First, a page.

Shane and Helen took a couple of hours out to ice cycle. Regular mountain bikes with Schwalbe ice tyres - metal studs on the knobs.
The slightest rise in the ice parallel to our line of travel would send the back wheel out in a skiddy - quite good fun - although we never plucked up courage to go too fast! No helmets of course...The wind had an impact on our line of travel well beyond its strength - it felt like we were over compensating continually to keep on track.
It was really cool to get further from shore - the feeling of isolation and exposure was amplified. Knowing that we were sitting over a kilometre of water was in our mind too.
Helen kept looking down through the ice in the hope of seeing a fish, but just the deep blue and black of the lake looked back. There were cracks everywhere, generally hairline, but occasionally up to 40cm wide - and running as far as the eye could see. Deep, abrupt cracking noises accompanied these.
On day one here we saw some people cycle touring on the ice - you'd want to like your company, there's nothing else to amuse you. One big sameness.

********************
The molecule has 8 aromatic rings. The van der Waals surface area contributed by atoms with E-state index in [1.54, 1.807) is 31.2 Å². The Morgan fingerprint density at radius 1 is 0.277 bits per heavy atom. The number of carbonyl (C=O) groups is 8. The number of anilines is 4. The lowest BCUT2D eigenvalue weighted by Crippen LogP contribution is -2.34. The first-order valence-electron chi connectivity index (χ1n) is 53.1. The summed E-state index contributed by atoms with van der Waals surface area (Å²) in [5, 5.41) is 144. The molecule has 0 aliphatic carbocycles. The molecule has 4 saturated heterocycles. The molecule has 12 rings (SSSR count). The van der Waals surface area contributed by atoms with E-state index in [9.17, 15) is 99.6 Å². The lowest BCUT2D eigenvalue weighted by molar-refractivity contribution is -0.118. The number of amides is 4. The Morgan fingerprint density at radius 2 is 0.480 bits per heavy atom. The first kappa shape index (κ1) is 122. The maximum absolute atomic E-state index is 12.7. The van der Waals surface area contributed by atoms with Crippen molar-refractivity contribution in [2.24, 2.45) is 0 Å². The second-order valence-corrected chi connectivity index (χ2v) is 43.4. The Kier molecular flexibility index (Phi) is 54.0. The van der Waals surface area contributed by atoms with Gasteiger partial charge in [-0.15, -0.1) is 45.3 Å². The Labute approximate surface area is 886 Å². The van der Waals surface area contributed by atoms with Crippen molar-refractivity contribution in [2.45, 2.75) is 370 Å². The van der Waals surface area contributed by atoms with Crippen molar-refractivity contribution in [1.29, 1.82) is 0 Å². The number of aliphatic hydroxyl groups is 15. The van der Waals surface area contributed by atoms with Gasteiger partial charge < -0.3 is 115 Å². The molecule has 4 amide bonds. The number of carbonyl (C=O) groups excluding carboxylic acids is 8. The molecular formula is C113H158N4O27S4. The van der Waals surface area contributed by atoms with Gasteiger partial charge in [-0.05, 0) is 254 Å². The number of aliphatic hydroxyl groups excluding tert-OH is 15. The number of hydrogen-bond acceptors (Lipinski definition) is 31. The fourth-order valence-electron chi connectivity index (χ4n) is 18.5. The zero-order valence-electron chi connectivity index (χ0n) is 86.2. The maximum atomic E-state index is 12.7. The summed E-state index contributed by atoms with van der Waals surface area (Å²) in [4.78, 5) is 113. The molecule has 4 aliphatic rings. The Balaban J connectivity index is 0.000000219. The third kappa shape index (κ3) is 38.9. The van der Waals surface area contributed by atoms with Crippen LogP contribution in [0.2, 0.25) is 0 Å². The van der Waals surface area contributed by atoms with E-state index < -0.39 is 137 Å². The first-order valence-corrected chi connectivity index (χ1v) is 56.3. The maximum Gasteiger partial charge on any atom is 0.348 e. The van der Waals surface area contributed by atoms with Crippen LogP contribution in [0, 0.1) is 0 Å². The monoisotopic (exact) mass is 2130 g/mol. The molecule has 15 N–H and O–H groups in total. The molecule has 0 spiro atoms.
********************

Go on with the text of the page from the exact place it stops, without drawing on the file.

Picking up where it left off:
Being a Sunday, and with the morning being windless and brilliantly sunny, there was quite a bit of activity on the lake. There were stalls selling coffee, kebabs, smoked fish and there was rides on quads, snowmobiles and hovercraft. It appears that the locals treat the lake just like we would a park.
We committed ourselves to shifting to the hotel, which worked as we hoped. We spent more time on the lake, Lee got to go for a stroll in the frigid air, we got to explore a little more of Listvyanka. The kids committed some of their pocket money to a live show of Nerpa Seals - found only in Lake Baikal - which they just raved about. And another play on the lake.
We got to watch the day come to a close from the first floor lounge of our hotel. Glass of wine in hand.
Shane, Helen, Rosie and Tom